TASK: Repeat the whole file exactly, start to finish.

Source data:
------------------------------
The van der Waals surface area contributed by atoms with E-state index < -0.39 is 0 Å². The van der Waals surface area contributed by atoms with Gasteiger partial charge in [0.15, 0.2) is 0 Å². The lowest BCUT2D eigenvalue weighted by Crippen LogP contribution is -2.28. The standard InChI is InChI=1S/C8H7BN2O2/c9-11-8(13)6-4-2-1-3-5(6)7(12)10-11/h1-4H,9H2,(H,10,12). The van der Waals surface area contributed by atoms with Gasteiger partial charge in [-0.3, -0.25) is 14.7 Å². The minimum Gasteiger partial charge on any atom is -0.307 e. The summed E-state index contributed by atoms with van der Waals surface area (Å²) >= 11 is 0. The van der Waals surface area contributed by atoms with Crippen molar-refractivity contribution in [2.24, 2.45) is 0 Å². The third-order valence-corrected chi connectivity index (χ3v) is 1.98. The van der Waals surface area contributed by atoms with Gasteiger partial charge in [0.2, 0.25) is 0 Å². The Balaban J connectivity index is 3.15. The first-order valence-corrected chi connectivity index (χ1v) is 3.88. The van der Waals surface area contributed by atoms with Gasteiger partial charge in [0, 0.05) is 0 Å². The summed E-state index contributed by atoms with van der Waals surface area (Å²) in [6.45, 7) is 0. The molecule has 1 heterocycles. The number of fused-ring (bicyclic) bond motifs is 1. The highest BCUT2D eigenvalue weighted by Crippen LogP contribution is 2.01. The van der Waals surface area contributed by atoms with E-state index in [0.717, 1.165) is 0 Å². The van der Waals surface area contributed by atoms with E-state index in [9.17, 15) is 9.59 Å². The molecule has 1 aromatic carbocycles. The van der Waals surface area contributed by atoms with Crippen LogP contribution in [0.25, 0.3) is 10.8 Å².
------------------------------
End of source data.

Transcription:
The van der Waals surface area contributed by atoms with E-state index < -0.39 is 0 Å². The van der Waals surface area contributed by atoms with Gasteiger partial charge in [0.15, 0.2) is 0 Å². The lowest BCUT2D eigenvalue weighted by Crippen LogP contribution is -2.28. The standard InChI is InChI=1S/C8H7BN2O2/c9-11-8(13)6-4-2-1-3-5(6)7(12)10-11/h1-4H,9H2,(H,10,12). The van der Waals surface area contributed by atoms with Gasteiger partial charge in [-0.3, -0.25) is 14.7 Å². The minimum Gasteiger partial charge on any atom is -0.307 e. The summed E-state index contributed by atoms with van der Waals surface area (Å²) >= 11 is 0. The van der Waals surface area contributed by atoms with Crippen molar-refractivity contribution in [2.24, 2.45) is 0 Å². The third-order valence-corrected chi connectivity index (χ3v) is 1.98. The van der Waals surface area contributed by atoms with Gasteiger partial charge in [0.2, 0.25) is 0 Å². The Balaban J connectivity index is 3.15. The first-order valence-corrected chi connectivity index (χ1v) is 3.88. The van der Waals surface area contributed by atoms with Gasteiger partial charge in [0, 0.05) is 0 Å². The summed E-state index contributed by atoms with van der Waals surface area (Å²) in [6.45, 7) is 0. The molecule has 1 heterocycles. The number of fused-ring (bicyclic) bond motifs is 1. The highest BCUT2D eigenvalue weighted by Crippen LogP contribution is 2.01. The van der Waals surface area contributed by atoms with E-state index in [0.717, 1.165) is 0 Å². The van der Waals surface area contributed by atoms with E-state index in [9.17, 15) is 9.59 Å². The molecule has 1 aromatic carbocycles. The van der Waals surface area contributed by atoms with Crippen LogP contribution in [0.25, 0.3) is 10.8 Å².